This Krsna consciousness movement means to become trained up sufficiently how to enter Krsna's great family. In Krsna's family there is no sannyasi. Have you seen, anyone, a sannyasi in Vrndavana? At least in the books?

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"this Krsna consciousness movement means to become trained up sufficiently how to enter Krsna's great family. In Krsna's family there is no sannyasi. Have you seen, anyone, a sannyasi in Vrndavana? At least in the books"

Lectures

Arrival Addresses and Talks

This Kṛṣṇa consciousness movement means to become trained up sufficiently how to enter Kṛṣṇa's great family. In Kṛṣṇa's family there is no sannyāsī. Have you seen, anyone, a sannyāsī in Vṛndāvana? At least in the books? Sannyāsa means to make this material life sannyāsa, finished, "No more this," renounce. Just like Caitanya Mahāprabhu did. He renounced His material family life. He had very nice wife, young wife, and He was young man, twenty-four years old, and there was a very affectionate mother.
Arrival Lecture -- Dallas, March 3, 1975:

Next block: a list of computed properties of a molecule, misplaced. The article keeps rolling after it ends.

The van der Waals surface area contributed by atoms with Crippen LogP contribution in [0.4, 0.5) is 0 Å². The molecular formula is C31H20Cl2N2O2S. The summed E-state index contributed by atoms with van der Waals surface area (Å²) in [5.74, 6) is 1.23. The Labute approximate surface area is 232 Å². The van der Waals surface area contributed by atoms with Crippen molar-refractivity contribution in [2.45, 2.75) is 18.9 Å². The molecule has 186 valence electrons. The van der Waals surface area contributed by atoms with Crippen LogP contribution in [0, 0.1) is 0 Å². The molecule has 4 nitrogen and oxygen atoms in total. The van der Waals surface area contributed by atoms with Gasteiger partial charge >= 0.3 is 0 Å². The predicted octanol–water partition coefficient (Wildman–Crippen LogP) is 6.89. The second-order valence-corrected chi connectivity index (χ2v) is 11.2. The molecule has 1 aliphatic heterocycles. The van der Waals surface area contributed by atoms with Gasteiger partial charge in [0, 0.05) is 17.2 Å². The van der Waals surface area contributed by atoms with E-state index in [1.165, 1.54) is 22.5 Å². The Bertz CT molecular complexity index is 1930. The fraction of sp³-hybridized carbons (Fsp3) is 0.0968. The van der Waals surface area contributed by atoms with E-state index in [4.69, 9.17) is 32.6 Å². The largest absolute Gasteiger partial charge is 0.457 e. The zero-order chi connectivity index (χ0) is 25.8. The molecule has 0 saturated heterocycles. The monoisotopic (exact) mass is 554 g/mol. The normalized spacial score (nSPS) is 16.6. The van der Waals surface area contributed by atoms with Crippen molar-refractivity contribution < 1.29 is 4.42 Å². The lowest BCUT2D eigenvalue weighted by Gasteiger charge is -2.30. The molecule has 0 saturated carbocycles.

So I am very much pleased to see the atmosphere here. Education means Kṛṣṇa consciousness. That is education. If simply we understand that "Kṛṣṇa is the Supreme Person. He is great, and we are all subordinate. So our duty is to serve Kṛṣṇa," these two lines, if we understand, then our life is perfect. If we simply learn how to worship Kṛṣṇa, how to please Him, how to dress Him nicely, how to give Him nice foodstuff, how to decorate Him with ornaments and flowers, how to offer our respectful obeisances unto Him, how to chant His name, in this way, if we simply think, without any so-called education we become the perfect person within the universe. This is Kṛṣṇa consciousness. It doesn't require A-B-C-D education. It requires simply change of consciousness. So if these children are being taught from the very beginning of their life... We had the opportunity of being trained up by our parents like this. So some way or other, they have come to... (break) Many saintly persons used to visit my father's house. My father was Vaiṣṇava. He was Vaiṣṇava, and he wanted me to become a Vaiṣṇava. Whenever some saintly person would come, he would ask him, "Please bless my son that he can become a servant of Rādhārāṇī." That was his prayer. He never prayed for anything. And he gave me education how to play mṛdaṅga. My mother was against. There was two teachers-one for teaching me A-B-C-D, and one for teaching me mṛdaṅga. So the one teacher was waiting and the other teacher was teaching me how to play on mṛdaṅga. So my mother would be angry that "What is this nonsense? You are teaching mṛdaṅga? What he will do with this mṛdaṅga?" (chuckles) But perhaps my father wanted that I should be a great mṛdaṅga player in the future. (laughter) Therefore I am very much indebted to my father, and I have dedicated my book, Kṛṣṇa book, to him. He wanted this. He wanted me to be preacher of Bhāgavata, Śrīmad-Bhāgavatam, and player of mṛdaṅga and to become servant of Rādhārāṇī. So every parent should think like that; otherwise one should not become father and mother. That is the injunction in the śāstra. That is stated in the Śrīmad-Bhāgavatam, Fifth Canto, pitā na sa syāj jananī na sa syād gurur na sa syāt sva-jano na sa syāt. In this way, the conclusion is, na mocayed yaḥ samupeta-mṛtyum. If one is unable to rescue his disciple from the imminent danger of death, he should not become a guru. One should not become father or mother if he cannot do so. In this way, no friend, no relatives, no father, no..., if one cannot teach his other party how to save from the clutches of death.